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16th of January 2018

International



White House blames North Korea for ‘Wannacry’ ransomware attack

The White House said Tuesday that North Korea was directly responsible for a “reckless” ransomware attack in May that struck computers in about 150 countries.

Thomas Bossert, counterterrorism adviser to President Trump, said the U.S. has evidence that “cyber affiliates of the North Korean government” were involved in the attack known as “wannacry.”

“This was a careless and reckless attack. The consequences were beyond economic,” Mr. Bossert said.

He said North Korean hackers who were still at work last week were shut down in a response by Microsoft, Facebook and other major tech companies that “acted to disable a number of North Korean cyber exploits and disrupt their operations, as the North Koreans were still infecting computers across the globe.”

“They shut down accounts the North Korean regime hackers used to launch attacks, and patched systems,” Mr. Bossert said. “I’m extremely proud of the hard and dedicated work of the intelligence services and cybersecurity professionals. We will continue to hold accountable those who harm us.”

The “wannacry” attack that began on May 12 affected people in 150 countries, and crippled more than 20 percent of the hospitals in the United Kingdom.

The malware spread among about 230,000 Windows computers, and especially hit older operating systems that had not been updated with the latest software. It caused individual machines to lock up and demanded a $300 ransom to be paid in Bitcoin cryptocurrency. The attack struck computers mostly in Europe and Asia, and largely spared North America.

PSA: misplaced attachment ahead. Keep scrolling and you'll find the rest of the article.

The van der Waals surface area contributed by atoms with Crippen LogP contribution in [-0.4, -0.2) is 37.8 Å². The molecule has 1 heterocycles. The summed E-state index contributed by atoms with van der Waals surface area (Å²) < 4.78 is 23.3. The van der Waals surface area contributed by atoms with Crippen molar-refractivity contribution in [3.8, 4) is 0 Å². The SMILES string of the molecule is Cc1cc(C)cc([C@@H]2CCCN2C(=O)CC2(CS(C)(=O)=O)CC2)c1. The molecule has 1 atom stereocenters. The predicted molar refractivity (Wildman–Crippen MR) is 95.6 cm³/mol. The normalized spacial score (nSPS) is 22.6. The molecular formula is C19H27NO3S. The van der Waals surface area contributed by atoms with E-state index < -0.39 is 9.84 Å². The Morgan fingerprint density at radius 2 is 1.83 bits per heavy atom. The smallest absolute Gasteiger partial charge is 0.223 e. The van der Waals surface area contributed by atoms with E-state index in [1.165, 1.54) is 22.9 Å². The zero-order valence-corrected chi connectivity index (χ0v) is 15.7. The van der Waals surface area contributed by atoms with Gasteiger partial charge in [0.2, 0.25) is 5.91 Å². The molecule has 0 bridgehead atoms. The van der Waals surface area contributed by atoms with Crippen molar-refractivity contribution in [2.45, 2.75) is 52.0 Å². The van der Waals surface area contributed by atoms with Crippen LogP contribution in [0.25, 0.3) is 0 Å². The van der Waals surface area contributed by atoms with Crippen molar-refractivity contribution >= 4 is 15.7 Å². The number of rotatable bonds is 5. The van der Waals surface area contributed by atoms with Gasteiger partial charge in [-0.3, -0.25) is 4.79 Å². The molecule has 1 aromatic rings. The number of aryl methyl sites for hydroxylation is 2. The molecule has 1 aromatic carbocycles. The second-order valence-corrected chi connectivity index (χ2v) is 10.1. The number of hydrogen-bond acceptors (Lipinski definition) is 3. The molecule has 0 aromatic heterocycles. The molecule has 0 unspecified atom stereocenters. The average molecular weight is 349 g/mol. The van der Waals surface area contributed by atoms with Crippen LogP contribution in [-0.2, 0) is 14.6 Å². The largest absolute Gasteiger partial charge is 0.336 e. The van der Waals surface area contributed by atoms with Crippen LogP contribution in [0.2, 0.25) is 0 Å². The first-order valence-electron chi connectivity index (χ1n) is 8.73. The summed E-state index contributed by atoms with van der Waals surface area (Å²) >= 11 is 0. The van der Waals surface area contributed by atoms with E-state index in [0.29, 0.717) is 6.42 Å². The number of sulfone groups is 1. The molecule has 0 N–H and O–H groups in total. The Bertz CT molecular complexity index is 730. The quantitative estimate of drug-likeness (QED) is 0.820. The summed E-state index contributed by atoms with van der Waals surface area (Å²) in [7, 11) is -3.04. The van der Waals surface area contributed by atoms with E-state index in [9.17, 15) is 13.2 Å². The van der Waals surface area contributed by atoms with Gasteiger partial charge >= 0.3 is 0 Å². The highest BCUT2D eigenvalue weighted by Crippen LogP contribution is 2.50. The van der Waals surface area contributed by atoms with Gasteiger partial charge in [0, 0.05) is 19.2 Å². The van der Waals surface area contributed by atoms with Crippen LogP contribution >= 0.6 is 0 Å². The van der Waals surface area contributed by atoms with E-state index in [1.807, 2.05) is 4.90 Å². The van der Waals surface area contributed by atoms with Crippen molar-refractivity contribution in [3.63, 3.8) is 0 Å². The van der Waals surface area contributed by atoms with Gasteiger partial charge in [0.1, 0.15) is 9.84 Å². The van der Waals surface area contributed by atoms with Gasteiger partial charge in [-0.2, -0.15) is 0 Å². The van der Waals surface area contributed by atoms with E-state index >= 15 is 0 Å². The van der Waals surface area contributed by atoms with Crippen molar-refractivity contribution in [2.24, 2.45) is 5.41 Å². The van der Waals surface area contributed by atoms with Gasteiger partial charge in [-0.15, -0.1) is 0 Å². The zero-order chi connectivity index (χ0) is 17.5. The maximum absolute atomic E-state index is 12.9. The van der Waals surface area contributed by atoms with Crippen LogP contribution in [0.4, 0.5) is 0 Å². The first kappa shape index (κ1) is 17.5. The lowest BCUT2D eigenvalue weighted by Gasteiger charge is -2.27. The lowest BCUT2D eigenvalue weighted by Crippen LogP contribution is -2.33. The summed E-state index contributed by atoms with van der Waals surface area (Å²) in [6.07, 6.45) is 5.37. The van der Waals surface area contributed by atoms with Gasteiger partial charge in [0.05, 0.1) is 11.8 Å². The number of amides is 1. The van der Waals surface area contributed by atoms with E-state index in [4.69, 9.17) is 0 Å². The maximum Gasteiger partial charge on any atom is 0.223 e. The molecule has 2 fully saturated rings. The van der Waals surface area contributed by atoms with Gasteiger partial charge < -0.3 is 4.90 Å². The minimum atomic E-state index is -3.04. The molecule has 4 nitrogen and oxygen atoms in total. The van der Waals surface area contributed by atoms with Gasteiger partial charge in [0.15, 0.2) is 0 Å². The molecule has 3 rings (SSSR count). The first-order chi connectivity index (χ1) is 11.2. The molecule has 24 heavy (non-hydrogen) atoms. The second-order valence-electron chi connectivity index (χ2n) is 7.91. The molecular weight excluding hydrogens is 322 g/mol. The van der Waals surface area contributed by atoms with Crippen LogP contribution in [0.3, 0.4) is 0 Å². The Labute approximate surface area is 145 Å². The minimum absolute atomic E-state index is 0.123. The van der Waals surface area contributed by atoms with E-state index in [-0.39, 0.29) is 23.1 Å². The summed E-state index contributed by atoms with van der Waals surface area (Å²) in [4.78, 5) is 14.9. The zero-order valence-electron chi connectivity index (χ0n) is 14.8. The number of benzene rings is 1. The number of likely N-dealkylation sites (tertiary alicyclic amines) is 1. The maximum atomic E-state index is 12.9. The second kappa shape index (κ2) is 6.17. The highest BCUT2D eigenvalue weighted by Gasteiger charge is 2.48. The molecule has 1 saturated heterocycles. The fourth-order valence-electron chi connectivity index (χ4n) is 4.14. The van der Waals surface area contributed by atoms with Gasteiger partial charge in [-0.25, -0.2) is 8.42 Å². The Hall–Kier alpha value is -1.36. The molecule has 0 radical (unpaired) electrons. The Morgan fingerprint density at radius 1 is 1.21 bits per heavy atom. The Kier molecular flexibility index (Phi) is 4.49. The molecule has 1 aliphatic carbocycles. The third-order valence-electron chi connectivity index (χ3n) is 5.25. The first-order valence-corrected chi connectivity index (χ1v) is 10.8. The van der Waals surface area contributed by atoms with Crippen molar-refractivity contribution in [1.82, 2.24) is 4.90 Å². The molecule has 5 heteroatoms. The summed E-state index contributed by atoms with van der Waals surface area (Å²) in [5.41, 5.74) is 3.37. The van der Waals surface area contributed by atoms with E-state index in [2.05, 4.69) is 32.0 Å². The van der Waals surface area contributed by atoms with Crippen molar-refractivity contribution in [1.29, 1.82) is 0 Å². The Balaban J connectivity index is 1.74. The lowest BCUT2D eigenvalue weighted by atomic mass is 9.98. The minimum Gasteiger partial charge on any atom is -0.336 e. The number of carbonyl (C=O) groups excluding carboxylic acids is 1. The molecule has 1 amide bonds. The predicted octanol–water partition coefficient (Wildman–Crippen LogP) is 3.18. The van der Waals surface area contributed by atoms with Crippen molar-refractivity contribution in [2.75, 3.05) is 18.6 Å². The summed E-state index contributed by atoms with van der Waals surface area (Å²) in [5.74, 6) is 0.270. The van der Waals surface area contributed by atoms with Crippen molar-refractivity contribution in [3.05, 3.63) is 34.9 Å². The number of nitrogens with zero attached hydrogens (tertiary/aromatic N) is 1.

The U.S. believes that North Korea didn’t gain much ransom money from the attack because, Mr. Bossert said, people who paid the ransom did not get their computers unlocked. When word spread that paying up didn’t solve the problem, people stopped paying.

Mr. Bossert said the Trump administration is running an improved process of working with private companies to find their vulnerabilities to cyberattacks, and informing firms of those weaknesses so they can patch up the problem to increase the overall collective defense in the U.S.

House Homeland Security Committee Chairman Michael McCaul, Texas Republican, said the development “is a grave reminder that the regime in Pyongyang can threaten innocent people almost anywhere on earth with more than just ballistic missiles and nuclear weapons, and that we must do more to strengthen our own cybersecurity.”

He called on the Senate to approve the House-passed Cybersecurity and Infrastructure Security Agency Act, which would create a separate agency to address cybersecurity.

Michael Daly, chief technology officer for cybersecurity and special missions at Raytheon, said the lesson for companies doing business on the internet is that “North Korea sees you as a target.”

“So do other rogue nation-states, and so do transnational crime organizations,” he said. “For them, ransomware is an irresistible crime. It keeps hundreds of millions of dollars in untraceable cryptocurrency flowing in, all the while causing chaos in places like hospitals, power plants, train stations, financial institutions and telecommunications companies.”

He said stronger networks are needed because they are “more expensive to attack, and when we increase the cost of cybercrime, we undermine the incentive for the attack.”

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